AWS News Blog

AWS Nitro SSD – High Performance Storage for your I/O-Intensive Applications

We love to solve difficult problems for our customers! As you have seen through the years, innovation at AWS takes many forms, and encompasses both hardware and software.

One of my favorite examples of customer-driven innovation is AWS Nitro System, which I first wrote about back in mid-2018. In that post I told you how Nitro System would allow us to innovate more quickly than ever, with the goal of creating instances that would run even more types of workloads. I also shared the basic building blocks, as they existed at that time, including Nitro Cards to accelerate and offload network and storage I/O, the Nitro Security Chip to monitor and protect hardware resources, and the Nitro Hypervisor to manage memory and CPU allocation with very low overhead.

Today I would like to tell you about one more building block!

For decades, traditional hard drives (sometimes jokingly referred to as spinning rust) were the primary block storage devices. Today, while spinning rust still has its place, most high-performance storage is based on more modern Solid State Drives (SSD). Open up an SSD and you will find lots of flash memory and a firmware-driven processor that manages access to the memory and supports higher-level functions such as block mapping, encryption, caching, wear leveling, and so forth.

The scale of the AWS Cloud and the range of customer use cases that it supports gives us some valuable insights into the ways that today’s applications, database engines, and operating systems make use of block storage. As a result, after delivering several generations of EC2 instances we saw an opportunity to do better. Our goal was to allow I/O-intensive workloads (relational databases, NoSQL databases, data warehouses, search engines, and analytics engines to name a few) to run faster and with more predictable performance.

Today I would like to tell you about the AWS Nitro SSD. The first generation of these devices were used to power io2 Block Express EBS volumes, and allow us to give you EBS volumes with lots of IOPS, plenty of throughput, and a maximum volume size of 64 TiB. The Im4gn and Is4gen instances that I wrote about earlier today make use of the second generation of AWS Nitro SSDs, as will many future EC2 instances, including the I4i instances that we preannounced today.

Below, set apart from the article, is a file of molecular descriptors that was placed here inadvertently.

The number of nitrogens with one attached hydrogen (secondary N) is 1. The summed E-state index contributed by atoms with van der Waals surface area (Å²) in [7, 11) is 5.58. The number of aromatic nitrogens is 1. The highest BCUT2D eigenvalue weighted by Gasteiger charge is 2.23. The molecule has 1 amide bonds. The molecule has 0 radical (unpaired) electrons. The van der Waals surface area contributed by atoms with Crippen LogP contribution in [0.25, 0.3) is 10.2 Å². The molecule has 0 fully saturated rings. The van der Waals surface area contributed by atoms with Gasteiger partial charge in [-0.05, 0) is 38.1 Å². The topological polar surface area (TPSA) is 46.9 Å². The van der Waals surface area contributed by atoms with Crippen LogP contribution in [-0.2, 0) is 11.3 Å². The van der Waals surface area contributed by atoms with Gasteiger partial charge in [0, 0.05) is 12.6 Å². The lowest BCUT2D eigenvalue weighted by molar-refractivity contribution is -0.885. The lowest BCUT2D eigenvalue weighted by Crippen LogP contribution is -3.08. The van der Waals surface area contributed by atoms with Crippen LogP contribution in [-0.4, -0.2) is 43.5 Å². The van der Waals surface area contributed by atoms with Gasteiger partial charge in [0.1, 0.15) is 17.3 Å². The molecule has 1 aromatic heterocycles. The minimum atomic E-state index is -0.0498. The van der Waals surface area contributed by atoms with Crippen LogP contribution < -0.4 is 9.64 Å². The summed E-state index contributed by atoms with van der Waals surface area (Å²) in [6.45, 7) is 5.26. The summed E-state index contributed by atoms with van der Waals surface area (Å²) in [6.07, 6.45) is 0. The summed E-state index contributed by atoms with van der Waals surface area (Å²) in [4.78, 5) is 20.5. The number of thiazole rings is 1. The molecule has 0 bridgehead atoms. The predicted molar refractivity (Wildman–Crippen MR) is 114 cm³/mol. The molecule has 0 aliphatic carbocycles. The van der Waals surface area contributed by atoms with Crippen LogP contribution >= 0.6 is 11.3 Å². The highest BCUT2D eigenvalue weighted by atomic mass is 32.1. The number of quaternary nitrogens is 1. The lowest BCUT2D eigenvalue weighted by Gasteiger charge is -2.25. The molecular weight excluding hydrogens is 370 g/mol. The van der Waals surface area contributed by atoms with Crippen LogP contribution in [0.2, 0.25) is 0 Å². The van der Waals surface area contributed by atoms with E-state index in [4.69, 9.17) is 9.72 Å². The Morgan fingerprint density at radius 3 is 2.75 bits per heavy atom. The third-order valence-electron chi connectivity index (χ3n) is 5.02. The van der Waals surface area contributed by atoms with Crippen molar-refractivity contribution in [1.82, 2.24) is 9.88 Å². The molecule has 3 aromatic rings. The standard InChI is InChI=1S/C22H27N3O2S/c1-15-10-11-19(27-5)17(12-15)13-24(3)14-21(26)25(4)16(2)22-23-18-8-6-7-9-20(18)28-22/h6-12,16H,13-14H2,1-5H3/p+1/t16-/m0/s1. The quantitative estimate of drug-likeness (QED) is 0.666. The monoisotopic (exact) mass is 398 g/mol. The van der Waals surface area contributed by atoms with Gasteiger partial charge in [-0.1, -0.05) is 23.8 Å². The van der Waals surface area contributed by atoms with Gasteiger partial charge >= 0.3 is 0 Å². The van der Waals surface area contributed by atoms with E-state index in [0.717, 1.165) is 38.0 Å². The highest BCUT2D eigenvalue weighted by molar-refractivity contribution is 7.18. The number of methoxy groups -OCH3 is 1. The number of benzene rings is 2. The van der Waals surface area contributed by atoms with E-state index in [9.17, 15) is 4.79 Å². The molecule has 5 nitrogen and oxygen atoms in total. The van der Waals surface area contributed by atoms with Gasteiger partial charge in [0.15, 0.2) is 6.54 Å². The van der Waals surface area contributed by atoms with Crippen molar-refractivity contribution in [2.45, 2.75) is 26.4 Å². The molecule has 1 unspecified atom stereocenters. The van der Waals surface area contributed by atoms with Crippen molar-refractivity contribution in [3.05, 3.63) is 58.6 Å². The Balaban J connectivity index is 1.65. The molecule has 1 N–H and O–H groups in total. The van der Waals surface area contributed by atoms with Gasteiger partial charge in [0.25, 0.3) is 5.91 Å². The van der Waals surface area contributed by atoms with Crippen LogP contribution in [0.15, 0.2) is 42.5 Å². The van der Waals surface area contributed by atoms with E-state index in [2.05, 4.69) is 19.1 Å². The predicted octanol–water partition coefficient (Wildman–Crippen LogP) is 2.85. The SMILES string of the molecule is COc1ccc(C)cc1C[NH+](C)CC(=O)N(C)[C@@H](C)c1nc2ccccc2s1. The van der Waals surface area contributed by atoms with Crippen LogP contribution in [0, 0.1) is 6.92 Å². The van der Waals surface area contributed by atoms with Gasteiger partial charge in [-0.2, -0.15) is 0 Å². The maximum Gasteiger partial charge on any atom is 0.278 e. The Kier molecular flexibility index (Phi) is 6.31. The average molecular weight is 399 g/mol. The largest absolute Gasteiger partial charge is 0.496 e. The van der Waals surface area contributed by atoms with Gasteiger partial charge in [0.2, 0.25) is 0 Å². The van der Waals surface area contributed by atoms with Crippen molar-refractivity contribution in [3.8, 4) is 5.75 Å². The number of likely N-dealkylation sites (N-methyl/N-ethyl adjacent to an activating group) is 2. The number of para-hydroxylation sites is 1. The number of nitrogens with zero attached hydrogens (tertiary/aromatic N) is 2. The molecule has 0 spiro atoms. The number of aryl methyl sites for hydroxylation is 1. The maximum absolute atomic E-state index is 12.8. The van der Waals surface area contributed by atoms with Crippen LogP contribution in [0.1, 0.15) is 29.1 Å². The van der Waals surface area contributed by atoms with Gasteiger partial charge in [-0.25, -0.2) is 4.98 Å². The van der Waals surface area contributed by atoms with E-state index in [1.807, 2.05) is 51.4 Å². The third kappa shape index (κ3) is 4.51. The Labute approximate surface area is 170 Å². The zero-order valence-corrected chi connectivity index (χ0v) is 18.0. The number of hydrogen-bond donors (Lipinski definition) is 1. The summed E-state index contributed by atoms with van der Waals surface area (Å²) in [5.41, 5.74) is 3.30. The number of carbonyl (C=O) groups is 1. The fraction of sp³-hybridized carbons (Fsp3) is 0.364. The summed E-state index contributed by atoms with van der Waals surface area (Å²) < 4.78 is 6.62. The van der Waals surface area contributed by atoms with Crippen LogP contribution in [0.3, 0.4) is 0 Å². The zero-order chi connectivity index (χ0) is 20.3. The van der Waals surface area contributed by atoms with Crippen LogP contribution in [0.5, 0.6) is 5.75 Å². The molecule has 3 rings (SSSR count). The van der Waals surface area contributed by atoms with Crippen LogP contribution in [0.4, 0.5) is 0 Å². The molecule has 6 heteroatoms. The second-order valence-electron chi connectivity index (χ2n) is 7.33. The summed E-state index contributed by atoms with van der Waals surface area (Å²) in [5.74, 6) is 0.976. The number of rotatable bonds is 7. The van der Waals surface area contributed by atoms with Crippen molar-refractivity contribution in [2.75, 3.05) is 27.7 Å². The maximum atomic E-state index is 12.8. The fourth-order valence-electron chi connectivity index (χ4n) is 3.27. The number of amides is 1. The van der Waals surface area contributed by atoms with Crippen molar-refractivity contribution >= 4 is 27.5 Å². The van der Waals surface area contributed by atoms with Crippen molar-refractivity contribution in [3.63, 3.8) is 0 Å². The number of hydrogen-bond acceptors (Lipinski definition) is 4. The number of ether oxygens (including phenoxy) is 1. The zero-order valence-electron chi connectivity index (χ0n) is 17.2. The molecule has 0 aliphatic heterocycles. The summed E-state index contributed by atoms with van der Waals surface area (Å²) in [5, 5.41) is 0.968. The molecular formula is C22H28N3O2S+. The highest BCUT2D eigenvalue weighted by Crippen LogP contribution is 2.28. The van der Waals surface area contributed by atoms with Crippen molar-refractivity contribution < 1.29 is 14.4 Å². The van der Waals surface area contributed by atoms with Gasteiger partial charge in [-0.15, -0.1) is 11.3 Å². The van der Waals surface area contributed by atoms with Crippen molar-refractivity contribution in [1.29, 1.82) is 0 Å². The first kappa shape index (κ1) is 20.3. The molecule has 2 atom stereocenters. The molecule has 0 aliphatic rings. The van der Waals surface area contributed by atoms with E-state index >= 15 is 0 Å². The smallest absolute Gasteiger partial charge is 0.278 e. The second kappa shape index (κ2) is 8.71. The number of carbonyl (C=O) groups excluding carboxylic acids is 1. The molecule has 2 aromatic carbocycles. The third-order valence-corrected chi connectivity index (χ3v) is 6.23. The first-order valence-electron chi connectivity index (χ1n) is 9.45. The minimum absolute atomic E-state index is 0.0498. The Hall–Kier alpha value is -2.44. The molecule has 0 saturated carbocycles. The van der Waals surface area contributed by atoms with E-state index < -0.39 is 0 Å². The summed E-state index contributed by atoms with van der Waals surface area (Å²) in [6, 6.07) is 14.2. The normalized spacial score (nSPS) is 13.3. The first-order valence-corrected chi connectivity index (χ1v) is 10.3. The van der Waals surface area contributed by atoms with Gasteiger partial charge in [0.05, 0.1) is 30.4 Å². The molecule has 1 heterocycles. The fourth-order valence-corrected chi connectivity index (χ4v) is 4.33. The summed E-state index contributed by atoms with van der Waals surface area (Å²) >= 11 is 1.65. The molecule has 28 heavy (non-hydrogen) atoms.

The AWS Nitro SSDs are designed to be installed and to operate at cloud scale. While this sounds like a simple exercise in manufacturing and installing more devices, the reality is a lot more complex and a lot more interesting. As I noted earlier, the firmware inside of each device is responsible for implementing many lower-level functions. As our customers push the devices to their limits, they expect us to be able to diagnose and resolve any performance inconsistencies they observe. Building our own devices allows us to design in operational telemetry and diagnostics, along with mechanisms that enable us to install firmware updates at cloud scale & at cloud speed. Taking this even further, we developed our own code to manage the instance-level storage in order to further improve the reliability and debug-ability, and to deliver consistent performance.

On the performance side, our deep understanding of cloud workloads led us to engineer the devices so that they can deliver maximum performance under a sustained, continuous load. SSDs are built from fast, dense flash memory. Due to the characteristics of this semiconductor memory, each cell can only be written, erased, and then rewritten a limited number of times. In order to make the devices last as long as possible, the firmware is responsible for a process known as wear leveling. I don’t understand the details, but I assume that this includes some sort of mapping from logical block numbers to physical cells in a way that evens out the number of cycles over time. There’s some housekeeping (a form of garbage collection) involved in this process, and garden-variety SSDs can slow down (creating latency spikes) at unpredictable times when dealing with a barrage of writes. We also took advantage of our database expertise and built a very sophisticated, power-fail-safe journal-based database into the SSD firmware.

The second generation of AWS Nitro SSDs were designed to avoid latency spikes and deliver great I/O performance on real-world workloads. Our benchmarks show instances that use the AWS Nitro SSDs, such as the new Im4gn and Is4gen, deliver 75% lower latency variability than I3 instances, giving you more consistent performance.

Putting all of this together, there’s a very tight, rapidly rotating flywheel in action here because the team that builds the Nitro SSDs is part of the AWS storage team, and also has operational responsibilities. Like all teams at AWS, they watch the metrics day-in and day-out, and can efficiently deploy new firmware using a CI/CD model.

Join the Team
As is always the case, there’s always more innovation ahead, and we have some awesome positions on the teams that design the AWS Nitro SSDs. For example:


Jeff Barr

Jeff Barr

Jeff Barr is Chief Evangelist for AWS. He started this blog in 2004 and has been writing posts just about non-stop ever since.